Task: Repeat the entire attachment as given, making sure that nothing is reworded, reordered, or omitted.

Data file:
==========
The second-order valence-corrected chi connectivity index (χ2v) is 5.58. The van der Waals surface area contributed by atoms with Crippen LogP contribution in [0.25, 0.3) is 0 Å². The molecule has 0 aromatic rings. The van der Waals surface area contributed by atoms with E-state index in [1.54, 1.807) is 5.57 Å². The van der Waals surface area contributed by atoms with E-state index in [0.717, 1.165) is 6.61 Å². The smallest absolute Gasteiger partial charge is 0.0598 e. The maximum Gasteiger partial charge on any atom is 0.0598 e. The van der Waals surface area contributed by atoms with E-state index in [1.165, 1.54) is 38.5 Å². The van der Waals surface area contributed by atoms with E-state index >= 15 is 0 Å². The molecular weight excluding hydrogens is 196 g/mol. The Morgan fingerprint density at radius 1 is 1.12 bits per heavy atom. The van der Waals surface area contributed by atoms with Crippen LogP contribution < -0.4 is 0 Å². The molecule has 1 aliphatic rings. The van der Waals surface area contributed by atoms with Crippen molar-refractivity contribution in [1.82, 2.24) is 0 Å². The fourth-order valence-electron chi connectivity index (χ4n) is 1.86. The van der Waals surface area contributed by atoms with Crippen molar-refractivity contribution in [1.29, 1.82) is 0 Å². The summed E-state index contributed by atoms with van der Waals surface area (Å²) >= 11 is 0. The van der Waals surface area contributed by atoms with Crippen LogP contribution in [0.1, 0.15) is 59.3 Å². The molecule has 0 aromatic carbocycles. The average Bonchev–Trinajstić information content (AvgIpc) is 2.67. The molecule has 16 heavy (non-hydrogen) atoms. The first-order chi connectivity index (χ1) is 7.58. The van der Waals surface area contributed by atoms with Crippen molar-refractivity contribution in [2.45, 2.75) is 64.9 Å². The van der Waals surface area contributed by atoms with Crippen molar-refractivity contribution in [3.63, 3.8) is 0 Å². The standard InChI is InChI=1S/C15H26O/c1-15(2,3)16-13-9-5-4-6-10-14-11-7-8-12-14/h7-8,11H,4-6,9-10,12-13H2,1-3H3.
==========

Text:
The second-order valence-corrected chi connectivity index (χ2v) is 5.58. The van der Waals surface area contributed by atoms with Crippen LogP contribution in [0.25, 0.3) is 0 Å². The molecule has 0 aromatic rings. The van der Waals surface area contributed by atoms with E-state index in [1.54, 1.807) is 5.57 Å². The van der Waals surface area contributed by atoms with E-state index in [0.717, 1.165) is 6.61 Å². The smallest absolute Gasteiger partial charge is 0.0598 e. The maximum Gasteiger partial charge on any atom is 0.0598 e. The van der Waals surface area contributed by atoms with E-state index in [1.165, 1.54) is 38.5 Å². The van der Waals surface area contributed by atoms with E-state index >= 15 is 0 Å². The molecular weight excluding hydrogens is 196 g/mol. The Morgan fingerprint density at radius 1 is 1.12 bits per heavy atom. The van der Waals surface area contributed by atoms with Crippen LogP contribution < -0.4 is 0 Å². The molecule has 1 aliphatic rings. The van der Waals surface area contributed by atoms with Crippen molar-refractivity contribution in [1.82, 2.24) is 0 Å². The fourth-order valence-electron chi connectivity index (χ4n) is 1.86. The van der Waals surface area contributed by atoms with Crippen molar-refractivity contribution in [1.29, 1.82) is 0 Å². The summed E-state index contributed by atoms with van der Waals surface area (Å²) >= 11 is 0. The van der Waals surface area contributed by atoms with Crippen LogP contribution in [0.1, 0.15) is 59.3 Å². The molecule has 0 aromatic carbocycles. The average Bonchev–Trinajstić information content (AvgIpc) is 2.67. The molecule has 16 heavy (non-hydrogen) atoms. The first-order chi connectivity index (χ1) is 7.58. The van der Waals surface area contributed by atoms with Crippen molar-refractivity contribution in [2.45, 2.75) is 64.9 Å². The van der Waals surface area contributed by atoms with Crippen molar-refractivity contribution in [3.63, 3.8) is 0 Å². The standard InChI is InChI=1S/C15H26O/c1-15(2,3)16-13-9-5-4-6-10-14-11-7-8-12-14/h7-8,11H,4-6,9-10,12-13H2,1-3H3.